ARC 627: Utopias Our New Rorschachs”: Architecture Futures, World-building, and Trouble-making

artist Jason Courtney, of a scene in Oryx and Crake.

Photo: artist Jason Courtney, of a scene in Oryx and Crake.

In this course, students read broadly across disciplines and time periods, texts bound by their critical engagement of speculative futures in the built environment: science fiction, architectural history and theory, art and literary criticism.

Themes will be established in the beginning of the semester which will act as connective tissue between these diverse forms of writing. These themes will be grounded by core texts: 1) myths of wilderness and technology (William Cronon and Leo Marx); 2) the Anthropocene and the apocalypse (Kathryn Yusoff and Donna Haraway); 3) ecological commons and public space (Bruno Latour and Timothy Morton)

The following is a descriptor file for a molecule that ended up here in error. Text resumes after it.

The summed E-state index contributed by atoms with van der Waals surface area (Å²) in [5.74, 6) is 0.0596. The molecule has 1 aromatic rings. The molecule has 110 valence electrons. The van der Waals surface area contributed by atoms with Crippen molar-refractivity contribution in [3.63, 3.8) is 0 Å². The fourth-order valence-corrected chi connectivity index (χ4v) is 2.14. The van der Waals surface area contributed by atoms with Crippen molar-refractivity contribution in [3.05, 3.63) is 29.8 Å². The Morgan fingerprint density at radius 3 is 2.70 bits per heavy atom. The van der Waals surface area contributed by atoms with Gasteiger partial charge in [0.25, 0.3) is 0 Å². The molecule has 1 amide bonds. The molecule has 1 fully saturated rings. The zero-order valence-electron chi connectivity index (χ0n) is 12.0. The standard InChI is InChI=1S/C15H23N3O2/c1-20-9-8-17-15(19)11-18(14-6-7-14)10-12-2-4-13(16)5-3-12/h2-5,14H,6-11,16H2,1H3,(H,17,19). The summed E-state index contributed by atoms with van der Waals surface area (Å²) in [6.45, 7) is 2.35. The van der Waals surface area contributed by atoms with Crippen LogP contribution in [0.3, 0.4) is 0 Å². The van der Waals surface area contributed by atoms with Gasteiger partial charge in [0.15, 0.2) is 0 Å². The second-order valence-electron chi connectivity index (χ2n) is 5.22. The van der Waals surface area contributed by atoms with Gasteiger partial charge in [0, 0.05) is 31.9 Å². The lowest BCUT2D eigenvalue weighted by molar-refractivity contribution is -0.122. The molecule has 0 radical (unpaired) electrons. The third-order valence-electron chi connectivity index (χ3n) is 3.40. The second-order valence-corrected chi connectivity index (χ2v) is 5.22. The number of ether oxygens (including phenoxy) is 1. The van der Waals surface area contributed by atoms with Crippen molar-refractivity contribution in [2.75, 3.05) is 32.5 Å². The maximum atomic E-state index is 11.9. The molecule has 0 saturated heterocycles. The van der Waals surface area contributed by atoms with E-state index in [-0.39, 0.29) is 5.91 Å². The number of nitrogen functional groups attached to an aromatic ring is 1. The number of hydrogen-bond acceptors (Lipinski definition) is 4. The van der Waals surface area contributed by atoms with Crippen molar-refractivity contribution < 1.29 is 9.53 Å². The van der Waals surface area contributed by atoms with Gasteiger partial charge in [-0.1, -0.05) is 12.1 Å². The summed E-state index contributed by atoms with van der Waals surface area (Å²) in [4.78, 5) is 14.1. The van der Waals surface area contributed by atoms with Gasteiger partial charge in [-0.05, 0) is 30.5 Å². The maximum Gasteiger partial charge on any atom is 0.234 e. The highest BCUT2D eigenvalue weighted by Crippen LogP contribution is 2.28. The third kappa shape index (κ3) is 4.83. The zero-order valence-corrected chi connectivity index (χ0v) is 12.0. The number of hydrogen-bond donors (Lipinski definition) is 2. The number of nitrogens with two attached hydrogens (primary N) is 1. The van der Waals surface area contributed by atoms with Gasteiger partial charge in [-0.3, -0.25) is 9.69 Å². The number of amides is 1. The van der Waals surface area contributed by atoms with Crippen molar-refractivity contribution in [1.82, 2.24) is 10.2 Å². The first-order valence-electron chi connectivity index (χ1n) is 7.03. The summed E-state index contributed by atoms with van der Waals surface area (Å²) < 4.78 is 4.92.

The course will focus specifically on the ways that the built environment can be uniquely read as a registration of broader social, economic, and cultural conditions within these speculative texts. Authors include: William Morris, E.M. Forester, Cixin Liu, Nnedi Okorafor, China Mieville, Margaret Atwood, and Rivers Solomon. Texts will be organized around a series of topics—magical realism, Afrofuturism, empire and industrialization, cyborg bodies—always situating texts within their historical and disciplinary contexts through discussion and research around related architectural precedents.